The purpose of this paper is to describe the implementation and impact of a locally customized Open Researcher and Contributor ID (ORCiD) profile wizard. It also provides a broader context for adopting ORCiD as an identity and single sign-on solution.
A custom web application was designed by a library team and implemented using a combination of the OAuth protocol and the ORCiD web services API. The tool leveraged a rich, curated set of local publication data, and exposed integration hooks that allowed other enterprise systems to connect ORCiD IDs with an internal employee identifier.
Initially the tool saw only modest use. Ultimately its success depended upon integration with other enterprise systems and the requirement of an ORCiD ID for internal funding requests, rather than exclusively on the merits of the tool. Since introduction, it has been used to generate over 1,660 ORCiDs from a population of 4,000 actively publishing researchers.
Organizations that desire to track publications by many affiliated authors would likely benefit from some sort of integration with ORCiD web services. This is particularly true for organizations that have many publishing researchers and/or track publications spanning many decades. Enterprise integration is crucial to the success of such a project.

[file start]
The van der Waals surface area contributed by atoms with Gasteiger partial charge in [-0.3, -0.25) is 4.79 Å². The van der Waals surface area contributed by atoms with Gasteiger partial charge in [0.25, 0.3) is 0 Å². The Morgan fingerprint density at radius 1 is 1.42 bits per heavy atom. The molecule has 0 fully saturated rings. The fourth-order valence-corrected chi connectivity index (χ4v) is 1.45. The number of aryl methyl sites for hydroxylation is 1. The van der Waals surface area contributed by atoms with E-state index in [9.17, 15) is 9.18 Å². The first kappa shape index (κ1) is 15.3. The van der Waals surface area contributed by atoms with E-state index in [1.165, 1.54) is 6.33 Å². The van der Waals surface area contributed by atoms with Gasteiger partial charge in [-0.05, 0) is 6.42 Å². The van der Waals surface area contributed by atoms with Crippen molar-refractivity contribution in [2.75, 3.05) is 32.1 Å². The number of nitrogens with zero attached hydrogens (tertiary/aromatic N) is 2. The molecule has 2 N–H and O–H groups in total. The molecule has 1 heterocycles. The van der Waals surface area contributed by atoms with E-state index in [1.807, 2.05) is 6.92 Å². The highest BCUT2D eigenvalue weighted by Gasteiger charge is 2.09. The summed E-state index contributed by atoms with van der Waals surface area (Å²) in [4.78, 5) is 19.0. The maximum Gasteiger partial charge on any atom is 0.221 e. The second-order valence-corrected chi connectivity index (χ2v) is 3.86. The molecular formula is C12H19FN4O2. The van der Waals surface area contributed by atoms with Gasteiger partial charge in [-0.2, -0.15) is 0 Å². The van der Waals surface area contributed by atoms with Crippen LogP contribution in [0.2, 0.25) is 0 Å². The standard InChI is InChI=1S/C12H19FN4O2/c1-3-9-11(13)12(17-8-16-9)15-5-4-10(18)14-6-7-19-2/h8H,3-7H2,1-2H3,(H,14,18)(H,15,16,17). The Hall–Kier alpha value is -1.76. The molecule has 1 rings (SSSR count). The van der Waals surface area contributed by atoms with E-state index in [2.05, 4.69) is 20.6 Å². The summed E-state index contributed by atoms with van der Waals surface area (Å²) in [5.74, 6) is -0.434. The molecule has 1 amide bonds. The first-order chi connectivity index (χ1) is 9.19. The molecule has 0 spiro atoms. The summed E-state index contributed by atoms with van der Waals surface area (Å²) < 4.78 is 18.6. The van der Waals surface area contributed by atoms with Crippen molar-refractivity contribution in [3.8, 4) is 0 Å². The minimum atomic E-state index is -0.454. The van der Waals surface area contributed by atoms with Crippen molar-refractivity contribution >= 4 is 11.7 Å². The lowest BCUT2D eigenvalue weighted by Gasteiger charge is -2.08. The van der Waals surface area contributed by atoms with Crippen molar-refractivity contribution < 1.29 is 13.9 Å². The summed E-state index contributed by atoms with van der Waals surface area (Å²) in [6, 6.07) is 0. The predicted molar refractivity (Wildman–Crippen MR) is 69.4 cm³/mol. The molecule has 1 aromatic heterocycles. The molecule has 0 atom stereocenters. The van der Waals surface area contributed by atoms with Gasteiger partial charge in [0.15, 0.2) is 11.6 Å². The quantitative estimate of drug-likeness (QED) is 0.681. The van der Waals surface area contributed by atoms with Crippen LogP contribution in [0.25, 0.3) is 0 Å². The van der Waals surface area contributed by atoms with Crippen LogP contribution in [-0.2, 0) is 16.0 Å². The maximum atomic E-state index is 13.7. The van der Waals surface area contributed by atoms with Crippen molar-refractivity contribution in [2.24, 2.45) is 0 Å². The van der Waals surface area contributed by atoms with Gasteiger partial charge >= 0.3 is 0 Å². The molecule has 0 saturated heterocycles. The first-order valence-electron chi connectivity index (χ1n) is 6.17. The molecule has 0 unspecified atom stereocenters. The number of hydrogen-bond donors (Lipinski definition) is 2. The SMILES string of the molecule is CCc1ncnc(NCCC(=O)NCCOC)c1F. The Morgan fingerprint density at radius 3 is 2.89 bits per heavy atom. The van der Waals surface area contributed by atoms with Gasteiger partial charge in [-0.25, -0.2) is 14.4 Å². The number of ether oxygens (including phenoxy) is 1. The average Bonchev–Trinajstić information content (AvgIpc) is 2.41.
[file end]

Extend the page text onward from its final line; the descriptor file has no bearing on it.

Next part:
Research inputs and research products are now primarily digital objects. So having a reliable system for associating researchers with their output is a big challenge that, if solved, could increase researcher impact and enhance digital scholarship. ORCiD IDs are a potential glue for many aspects of this problem. The design and implementation of the wizard eased and quickened adoption of ORCiD Ids by local researchers due in part to the ease with which a researcher can push publication information already held by the library to their profile. Subsequent integration of researcher ORCiD IDs with local enterprise systems has enabled real-time propagation of ORCiD IDs across research proposal workflow, publication review and content discovery systems.
This work was supported by the US Department of Energy, Contract No. DE-AC52-06NA25396.
James Powell contributed to project conceptualization, investigation, software development, writing of the original draft, review and editing; Carol Hoover contributed investigation, validation, writing, review and editing; Andrew Gordon contributed investigation, validation, writing, review and editing; Michelle Mittrach contributed project administration, investigation, validation, writing, review and editing.
We thank Kent Hettinga for software development, investigation and validation; Susan Heckethorn for conceptualization, project administration, investigation and validation; Dee Magnoni for conceptualization and supervision; and Bill Priedhorsky for resources and for wielding the “big stick.”
Powell, J., Hoover, C., Gordon, A. and Mittrach, M. (2019), "Bridging identity challenges: why and how one library plugged ORCiD into their enterprise", Library Hi Tech, Vol. 37 No. 3, pp. 625-639. https://doi.org/10.1108/LHT-04-2018-0046
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